Will Alabama look to mix things up after landing dual-threat QB option?

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It seems as though Alabama never needs to rebuild. When you can recruit the way Nick Saban does, rebuilding is never going to be acceptable. The rich got richer on Wednesday when quarterback Blake Barnett gave his solid verbal to the Crimson Tide, already owners of the top-ranked recruiting class in 2015.

Alabama, for  whatever reason, never seems to be able to get a stud quarterback recruit, but perhaps this could end up being a different story down the line. Though nobody will challenge the results seen with guys like Greg McElroy or AJ McCarron (SEC and BCS championships tend to speak volumes) but the hopes will be high for Barnett, a four-star quarterback according to Rivals.com. Barnett also brings a little more versatility to the Alabama offense as a dual-threat quarterback. Saban looking to utilize a dual-threat quarterback? Now that could be something to witness.

Or will it? According to AL.com, Barnett has already been working with a quarterback coach to prepare him to fit into Alabama’s pro-style offense. That would seem to fit the Saban model, but a coach as smart as Saban knows the best chance to win is to utilize the abilities of his players to their fullest. It would make sense Barnett is preparing to lead a traditional, pro-style offense, but it would be silly not to let him use his legs to his advantage when needed in a division that has shown the benefits of a mobile option under center in recent years.

Barnett was previously thought to be heading to Notre Dame, but he backed away from the Irish recently. That put Alabama in the driver’s seat with a challenge from Oregon. He is expected to enroll early at Alabama, joining the program in January after graduating this December.

Photo credit: Rivals.com

WVU RB Donaldson in concussion protocol, out for Baylor game

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MORGANTOWN, W.Va. (AP) West Virginia running back CJ Donaldson is in concussion protocol and will miss next week’s home game with Baylor after he was injured in a loss to Texas, coach Neal Brown said Tuesday.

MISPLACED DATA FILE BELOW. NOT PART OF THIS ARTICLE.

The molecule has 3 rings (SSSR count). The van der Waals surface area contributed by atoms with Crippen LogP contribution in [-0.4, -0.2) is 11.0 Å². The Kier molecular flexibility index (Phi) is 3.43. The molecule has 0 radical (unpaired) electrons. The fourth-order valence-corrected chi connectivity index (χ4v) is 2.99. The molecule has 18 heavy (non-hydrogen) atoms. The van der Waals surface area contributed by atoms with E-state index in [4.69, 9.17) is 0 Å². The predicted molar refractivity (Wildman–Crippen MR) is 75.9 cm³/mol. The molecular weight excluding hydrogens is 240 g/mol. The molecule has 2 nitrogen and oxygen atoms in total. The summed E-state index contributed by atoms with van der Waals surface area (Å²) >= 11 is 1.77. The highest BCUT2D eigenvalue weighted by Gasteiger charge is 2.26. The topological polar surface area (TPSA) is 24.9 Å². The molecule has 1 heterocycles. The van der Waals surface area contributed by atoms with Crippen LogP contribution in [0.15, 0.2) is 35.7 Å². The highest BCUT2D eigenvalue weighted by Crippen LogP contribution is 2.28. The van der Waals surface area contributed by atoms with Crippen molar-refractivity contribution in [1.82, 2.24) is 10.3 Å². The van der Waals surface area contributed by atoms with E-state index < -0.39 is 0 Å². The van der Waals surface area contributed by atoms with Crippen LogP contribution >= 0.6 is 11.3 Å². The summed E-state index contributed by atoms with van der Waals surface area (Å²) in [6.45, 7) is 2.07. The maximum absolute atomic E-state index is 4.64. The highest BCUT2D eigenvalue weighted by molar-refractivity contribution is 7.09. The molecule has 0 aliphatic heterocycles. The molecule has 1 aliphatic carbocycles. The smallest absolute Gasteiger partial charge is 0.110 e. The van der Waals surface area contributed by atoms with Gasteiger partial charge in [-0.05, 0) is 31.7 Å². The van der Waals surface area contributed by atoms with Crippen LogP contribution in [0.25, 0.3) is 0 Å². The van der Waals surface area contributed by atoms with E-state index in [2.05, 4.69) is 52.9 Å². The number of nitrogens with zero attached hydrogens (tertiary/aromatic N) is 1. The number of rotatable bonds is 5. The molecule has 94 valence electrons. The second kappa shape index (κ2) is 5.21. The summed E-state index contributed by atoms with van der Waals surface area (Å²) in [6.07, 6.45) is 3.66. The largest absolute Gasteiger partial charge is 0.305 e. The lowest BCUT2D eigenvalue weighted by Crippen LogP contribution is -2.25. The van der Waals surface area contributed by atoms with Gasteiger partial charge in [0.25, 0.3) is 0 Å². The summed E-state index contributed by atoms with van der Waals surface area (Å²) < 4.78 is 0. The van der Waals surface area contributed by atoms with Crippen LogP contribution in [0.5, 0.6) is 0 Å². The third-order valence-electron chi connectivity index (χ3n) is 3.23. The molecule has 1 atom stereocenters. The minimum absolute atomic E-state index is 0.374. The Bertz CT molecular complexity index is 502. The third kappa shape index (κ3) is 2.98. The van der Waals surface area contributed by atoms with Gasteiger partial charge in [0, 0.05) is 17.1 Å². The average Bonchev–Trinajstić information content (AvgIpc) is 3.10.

Donaldson remained on the ground after he was tackled on a short gain in the third quarter of Saturday’s 38-20 loss to the Longhorns. His helmet and shoulder pads were removed and he was carted off the field on a stretcher. After the game he was cleared to travel home with the team.

“He’s recovering,” Brown said. “There is a strict return-to-play (policy) that we have to follow here and I’m zero involved in it. All I do is ask the question. They don’t even start the return-to-play until they’re symptom free.”

Donaldson, a 240-pound freshman, leads the Mountaineers with 389 rushing yards and six touchdowns, with an average of 6.9 yards per carry.

West Virginia (2-3, 0-2 Big 12 Conference) is idle this week and hosts Baylor (3-2, 1-1) next Thursday, Oct. 13.

Taulia Tagovailoa says he visited brother, Tua, over weekend

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COLLEGE PARK, Md. – Maryland quarterback Taulia Tagovailoa was able to visit his brother, Tua, last weekend after the Terrapins’ game against Michigan State, he said Tuesday in his first comments to reporters since Tua left the Miami Dolphins’ game against Cincinnati last Thursday with a frightening head injury.

Taulia played in Maryland’s win over Michigan State on Saturday but was not made available to the media afterward. He said Tuesday he was able to go to Florida and spend some time with his brother, who suffered a concussion four days after taking a hit in another game but was cleared to return.

“He’s doing good, everything’s fine,” he said. “My biggest thing was just seeing him and spending as much time as I can with him. I came back Sunday night.”

Tagovailoa said he appreciates the support for his brother.

“My brother’s my heart. He’s someone I look up to, someone I talk to every day,” he said. “It was just a hard scene for me to see that.”

Tagovailoa said he was in constant contact with his mother about his brother’s situation, and he was finally able to talk to Tua on Friday night.

“I really just wanted to go there and just spend time with my family, hug them and stuff like that,” Taulia Tagovailoa said. “But he told me he’s a big fan of us, and he’d rather watch me play on Saturday. … After that phone call, I was happy and getting back to my normal routine.”

Tagovailoa indicated that his brother’s injury didn’t make him too nervous about his own health when he took the field again.

“I guess when that happens to someone like my brother, or when anything happens to one of my family members, I don’t really think of how it will be able to affect me,” he said. “I just think of: `Is he OK? How’s he doing?”‘

Although it was a short visit to Florida, he said he and Tua made the most of their chance to be together.

“I just wanted to make sure he’s healthy and stuff, which he is,” Taulia Tagovailoa said.